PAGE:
However, births, marriages, and deaths are just the beginning of the places in the newspaper where you might find your ancestors. The possibilities are nearly endless, but some sections in which you may want to look for your family include:

  • Advertisements (business ads, personal ads)
  • Church activities, news, and events
  • Court dockets/jury lists
  • Disaster victim lists
  • Entertainment sections (local theater and performances, school/church productions)
  • Gossip columns
  • Land/home/farm sales
  • Legal notices (divorces, probate, dissolution of business partnerships, sheriffs’ sales, delinquent tax lists, lawsuits, civil and criminal trials, foreclosures, estate settlements, bankruptcies, public sales/auctions)
  • Letters to the editor
  • Local election news/political events
  • Military service information (enlistment, draft, injury/death, letters home)
  • News stories (accidents/wrecks, disasters, crimes)
  • Passenger lists (trains, ships)
  • Personal notices
  • Police blotters
  • School news (honor roll, graduates, teachers)
  • Social news and events (parties, club meetings, out-of-town visitors, hotel guests, community events, contests, holiday celebrations, vacations, fraternal organizations, reunions, anniversaries, memorials)
  • Sports news (local teams, school sports, community leagues)
  • Unclaimed letters lists

Get started looking for your ancestor’s by searching or browsing on Newspapers.com!

First Oklahoma Land Rush: April 22, 1889

Oklahoma land rush begins In March, President Benjamin Harrison had announced that land in Indian Territory called the Oklahoma District (land obtained from the Creek and Seminole that wasn’t currently assigned to a tribe) would shortly be opened up to non-Native American settlers. This move came after years of eager homesteaders known as “boomers” trying to illegally settle the land; they were repeatedly removed by federal troops, but eventually the pressure on Washington from boomers, western congressmen, and railroads proved strong enough for the government to agree to allow non-Native American settlers to stake claims in the Oklahoma District.

So on April 22, roughly 50,000 prospective settlers (though some estimates range as high as 100,000) gathered at the borders of the Oklahoma District, waiting for the signal—a gunshot in most places—to begin their race to claim land. At noon the signal was given, and the men (and a few women) moved on foot, on horseback, by wagon, and by train to try to get to the best spots of land first.

While some of these settlers staked out potential farms, others raced to the site of future towns to claim lots for businesses. The chaos led to some pieces of land being claimed by more than one person, or to claims that overlapped. The settlers were also frustrated to find that some of the best land and lots had already been claimed by “sooners,” people who had snuck in illegally beforehand to strike their claims early.

In a single day, almost 2 million acres of land were claimed. The city of Guthrie went from a population of zero to 15,000 on that day, and Oklahoma City similarly went from nonexistent to 10,000 inhabitants.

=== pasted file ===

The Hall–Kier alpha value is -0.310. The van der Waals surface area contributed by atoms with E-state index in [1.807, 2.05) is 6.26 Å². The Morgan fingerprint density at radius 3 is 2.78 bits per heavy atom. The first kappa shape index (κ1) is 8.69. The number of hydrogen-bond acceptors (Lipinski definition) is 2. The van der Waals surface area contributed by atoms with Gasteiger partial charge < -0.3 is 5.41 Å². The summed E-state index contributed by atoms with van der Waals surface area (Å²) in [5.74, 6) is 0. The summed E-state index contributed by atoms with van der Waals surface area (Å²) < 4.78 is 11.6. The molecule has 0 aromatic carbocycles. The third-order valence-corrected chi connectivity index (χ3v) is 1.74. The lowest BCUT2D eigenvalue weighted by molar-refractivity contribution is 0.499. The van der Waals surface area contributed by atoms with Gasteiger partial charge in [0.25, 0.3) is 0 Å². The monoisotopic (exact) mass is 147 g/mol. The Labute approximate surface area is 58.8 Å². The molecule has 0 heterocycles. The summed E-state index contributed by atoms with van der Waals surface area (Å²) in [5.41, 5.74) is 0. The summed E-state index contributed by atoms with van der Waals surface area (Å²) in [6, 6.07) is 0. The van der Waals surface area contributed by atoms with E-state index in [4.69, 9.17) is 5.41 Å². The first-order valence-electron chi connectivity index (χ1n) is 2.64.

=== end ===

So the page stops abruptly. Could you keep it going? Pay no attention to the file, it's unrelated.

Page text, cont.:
The land rush of 1889 was just the beginning of a series of land rushes that opened up most of Oklahoma to non-Native American settlement, with the largest occurring in 1893. Through the Dawes Act and other government actions during this time period, the Native American tribes in the region lost approximately two-thirds of the land the government had previously given them.

Learn more about the land rush of 1889 by searching Newspapers.com.

The Courier-Journal

Do you have ancestors from Kentucky? Then check out the Courier-Journal on Newspapers.com!

Sample The Courier-Journal front page The Courier-Journal was created in 1868 by the merger of two Louisville papers: the Daily Journal (founded in 1830) and the Daily Courier (founded in 1844 as the Morning Courier). Before their merger, the Daily Journal and the Daily Courier were at odds with each other politically, particularly during the Civil War when the Journal was anti-slavery and the Courier supported the Confederacy. The first edition of the combined Courier-Journal was published on November 8, 1868.

The paper temporarily ended up on rocky ground in the late 1890s due to its vocal opposition to the Democratic presidential candidate, William Jennings Bryan. When the historically Democrat Kentucky voted Republican in the 1896 election, local Democratic leaders blamed the Courier-Journal, and the paper lost advertisers and readers.

As the paper moved into the 20th century, it gained a reputation for supporting progressive causes, producing quality journalism, and standing by its sometimes unpopular convictions. The paper increased its coverage by setting up news bureaus throughout Kentucky while also emphasizing national and international news. It currently has been awarded 10 Pulitzer Prizes, the first in 1918 and the most recent in 2005.

As the main newspaper in Louisville and an important paper in the region, the Courier-Journal documented the city’s memorable moments, such as the first Kentucky Derby in 1875, the 1890 and 1974 F4 tornadoes, and the Great Flood of 1937.

If you have ancestors or other family members from the Louisville region, try looking for them in the Courier-Journal. The Sunday social pages of the paper are an especially good place to look for mentions and photos of locals. The paper also has the typical lists of births, marriages, deaths, divorces, and more.

With a Newspapers.com Basic subscription, you can view issues of the Courier-Journal from 1830 to 1922; or, with a Publisher Extra subscription, access those early years as well as issues between 1923 and 2016.

Get started searching or browsing the Courier-Journal on Newspapers.com.

What Can You Learn from Classified Ads?

Today, a wide range of online resources are available to people looking to find items for sale or to sell items themselves—from Craigslist to Facebook and beyond. But up until about twenty years ago, they usually turned to one place: their local newspaper classifieds. Newspaper classifieds provided a centralized location for individuals to make transactions: buyers could buy, sellers could sell, job seekers could find employment, and employers could find employees.